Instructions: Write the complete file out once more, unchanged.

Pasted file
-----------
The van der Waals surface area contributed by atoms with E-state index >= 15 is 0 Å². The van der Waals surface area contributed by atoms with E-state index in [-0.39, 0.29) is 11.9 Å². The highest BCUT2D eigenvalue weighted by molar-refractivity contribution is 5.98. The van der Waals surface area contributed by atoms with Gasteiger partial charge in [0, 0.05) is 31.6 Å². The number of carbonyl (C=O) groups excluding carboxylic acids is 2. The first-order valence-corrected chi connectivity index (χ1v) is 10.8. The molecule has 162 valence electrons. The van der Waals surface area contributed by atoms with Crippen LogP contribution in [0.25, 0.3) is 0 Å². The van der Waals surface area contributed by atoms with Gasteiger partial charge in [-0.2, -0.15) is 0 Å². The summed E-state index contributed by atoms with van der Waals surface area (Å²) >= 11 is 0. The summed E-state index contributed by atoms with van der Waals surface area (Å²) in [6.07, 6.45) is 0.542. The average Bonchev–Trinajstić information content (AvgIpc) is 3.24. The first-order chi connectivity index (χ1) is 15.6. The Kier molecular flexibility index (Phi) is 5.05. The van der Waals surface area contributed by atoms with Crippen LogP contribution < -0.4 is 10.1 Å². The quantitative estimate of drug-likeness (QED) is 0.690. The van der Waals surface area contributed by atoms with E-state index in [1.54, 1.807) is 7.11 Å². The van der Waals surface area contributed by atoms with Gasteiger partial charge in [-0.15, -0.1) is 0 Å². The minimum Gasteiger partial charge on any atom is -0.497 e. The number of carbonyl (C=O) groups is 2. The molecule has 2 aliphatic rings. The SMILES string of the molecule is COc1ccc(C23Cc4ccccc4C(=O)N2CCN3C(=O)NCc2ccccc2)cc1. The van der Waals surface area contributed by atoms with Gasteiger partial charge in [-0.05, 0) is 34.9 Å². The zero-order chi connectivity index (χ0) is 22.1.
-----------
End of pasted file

The van der Waals surface area contributed by atoms with E-state index >= 15 is 0 Å². The van der Waals surface area contributed by atoms with E-state index in [-0.39, 0.29) is 11.9 Å². The highest BCUT2D eigenvalue weighted by molar-refractivity contribution is 5.98. The van der Waals surface area contributed by atoms with Gasteiger partial charge in [0, 0.05) is 31.6 Å². The number of carbonyl (C=O) groups excluding carboxylic acids is 2. The first-order valence-corrected chi connectivity index (χ1v) is 10.8. The molecule has 162 valence electrons. The van der Waals surface area contributed by atoms with Crippen LogP contribution in [0.25, 0.3) is 0 Å². The van der Waals surface area contributed by atoms with Gasteiger partial charge in [-0.2, -0.15) is 0 Å². The summed E-state index contributed by atoms with van der Waals surface area (Å²) >= 11 is 0. The summed E-state index contributed by atoms with van der Waals surface area (Å²) in [6.07, 6.45) is 0.542. The average Bonchev–Trinajstić information content (AvgIpc) is 3.24. The first-order chi connectivity index (χ1) is 15.6. The Kier molecular flexibility index (Phi) is 5.05. The van der Waals surface area contributed by atoms with Crippen LogP contribution < -0.4 is 10.1 Å². The quantitative estimate of drug-likeness (QED) is 0.690. The van der Waals surface area contributed by atoms with E-state index in [1.54, 1.807) is 7.11 Å². The van der Waals surface area contributed by atoms with Gasteiger partial charge in [-0.15, -0.1) is 0 Å². The minimum Gasteiger partial charge on any atom is -0.497 e. The number of carbonyl (C=O) groups is 2. The molecule has 2 aliphatic rings. The SMILES string of the molecule is COc1ccc(C23Cc4ccccc4C(=O)N2CCN3C(=O)NCc2ccccc2)cc1. The van der Waals surface area contributed by atoms with Gasteiger partial charge in [-0.05, 0) is 34.9 Å². The zero-order chi connectivity index (χ0) is 22.1.